Iran nuclear deal a welcome historic development ~ Haroon Siddiqui, Columnist, Toronto Star.
The deal is very much in America’s interest — and Canada’s, if we could only acknowledge that.
Had Stephen Harper not closed our embassy in Tehran last year, Canada could’ve played a role between the West and Iran in the nuclear deal done Saturday. And we certainly would have been in a good position in the months ahead to help implement this historic agreement.
No other American ally was better suited, given Canada’s heroic role during the 1979-80 American hostage crisis in Tehran, when Ken Taylor, our envoy there, sheltered six Americans in his house for months and spirited them out on false Canadian passports — a story told in the movie Argoand this year’s Canadian documentary Our Man in Tehran.
Americans remained forever grateful to us. Iranians, initially miffed, resumed normal relations. That was abruptly upended by Harper 14 months ago in what was seen as a favour to Israeli Prime Minister Benjamin Netanyahu, who was getting nowhere with Barack Obama on being tough on Iran.
No surprise, then, that Ottawa is faithfully echoing Netanyahu’s rejection of the nuclear deal as dangerous. Worse, Foreign Minister John Baird is invoking a strange rationale: “A nuclear Iran is not just a threat to Canada or its allies, it would also…” In fact, Iran poses no conceivable threat to Canada.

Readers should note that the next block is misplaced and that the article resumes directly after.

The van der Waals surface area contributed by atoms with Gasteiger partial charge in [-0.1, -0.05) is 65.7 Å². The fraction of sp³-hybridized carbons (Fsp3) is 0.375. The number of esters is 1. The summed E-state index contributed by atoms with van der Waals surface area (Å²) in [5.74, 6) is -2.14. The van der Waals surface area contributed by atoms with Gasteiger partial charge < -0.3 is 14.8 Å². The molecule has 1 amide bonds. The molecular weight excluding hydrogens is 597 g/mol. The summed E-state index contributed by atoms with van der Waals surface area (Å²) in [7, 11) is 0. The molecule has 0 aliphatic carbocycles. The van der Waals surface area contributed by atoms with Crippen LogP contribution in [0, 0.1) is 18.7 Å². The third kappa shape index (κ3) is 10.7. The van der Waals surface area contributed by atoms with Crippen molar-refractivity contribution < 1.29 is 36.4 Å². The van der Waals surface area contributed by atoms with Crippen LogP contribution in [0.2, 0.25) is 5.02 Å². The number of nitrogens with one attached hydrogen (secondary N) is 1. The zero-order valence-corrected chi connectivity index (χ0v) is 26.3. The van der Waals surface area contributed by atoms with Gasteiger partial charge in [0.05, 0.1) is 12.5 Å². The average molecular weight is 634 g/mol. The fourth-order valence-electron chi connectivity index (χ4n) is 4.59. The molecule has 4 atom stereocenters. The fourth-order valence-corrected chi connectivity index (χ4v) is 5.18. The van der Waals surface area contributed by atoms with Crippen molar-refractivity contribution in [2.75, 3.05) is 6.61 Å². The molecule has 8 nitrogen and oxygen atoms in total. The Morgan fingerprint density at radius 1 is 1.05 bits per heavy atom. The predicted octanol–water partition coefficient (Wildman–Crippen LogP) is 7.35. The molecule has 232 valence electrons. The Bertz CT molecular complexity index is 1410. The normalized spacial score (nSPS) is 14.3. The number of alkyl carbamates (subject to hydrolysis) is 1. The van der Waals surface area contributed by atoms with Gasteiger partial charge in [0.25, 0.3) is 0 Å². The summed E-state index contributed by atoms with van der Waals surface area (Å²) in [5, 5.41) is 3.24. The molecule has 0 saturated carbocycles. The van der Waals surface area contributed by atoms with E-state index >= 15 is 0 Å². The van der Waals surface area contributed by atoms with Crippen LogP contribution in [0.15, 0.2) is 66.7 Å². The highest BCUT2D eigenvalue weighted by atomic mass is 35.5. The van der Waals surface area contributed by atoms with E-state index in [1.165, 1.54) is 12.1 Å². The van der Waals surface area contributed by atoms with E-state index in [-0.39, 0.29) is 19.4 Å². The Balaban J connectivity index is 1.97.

Others opposing a compromise with Iran have been Saudi Arabia, Egypt and some other Persian Gulf states. This is a strange amalgam of dictatorships and Israel and Canada.
The deal between Iran, on the one hand, and the U.S., Russia, China, Britain and France (the five permanent members of the UN Security Council) plus Germany, on the other, is welcome, on several counts:
- Iran’s nuclear program is more or less frozen. Even its highly enriched uranium is to be converted to ordinary fuel. Construction of a controversial new heavy water reactor is postponed. The entire nuclear program comes under more international inspection.
Iran gets modest sanctions relief and release of $4.2 billion of its own money from oil sales, frozen by the U.S. The rest is small change.
The contentious issue of whether Iran has the right to enrich uranium, as per the Nuclear Non-Proliferation Treaty, is fudged. Iran can continue to claim it, while the West can go on saying otherwise.
The notion that Iran couldn’t even have basic uranium enrichment, and that all its enriched uranium had to be shipped out of the country, was never really in the cards.
- Ending the 33-year cold war between Iran and America effectively ends the prospects of a real war on Iran by the U.S. and by Israel (even as Netanyahu continues to claim that he keeps that option).
The prospect of peace also reduces the influence of the hawks in the U.S., who have kept cranking up economic sanctions for three decades. Iran has not been brought to its knees. In fact, it has emerged as a regional power.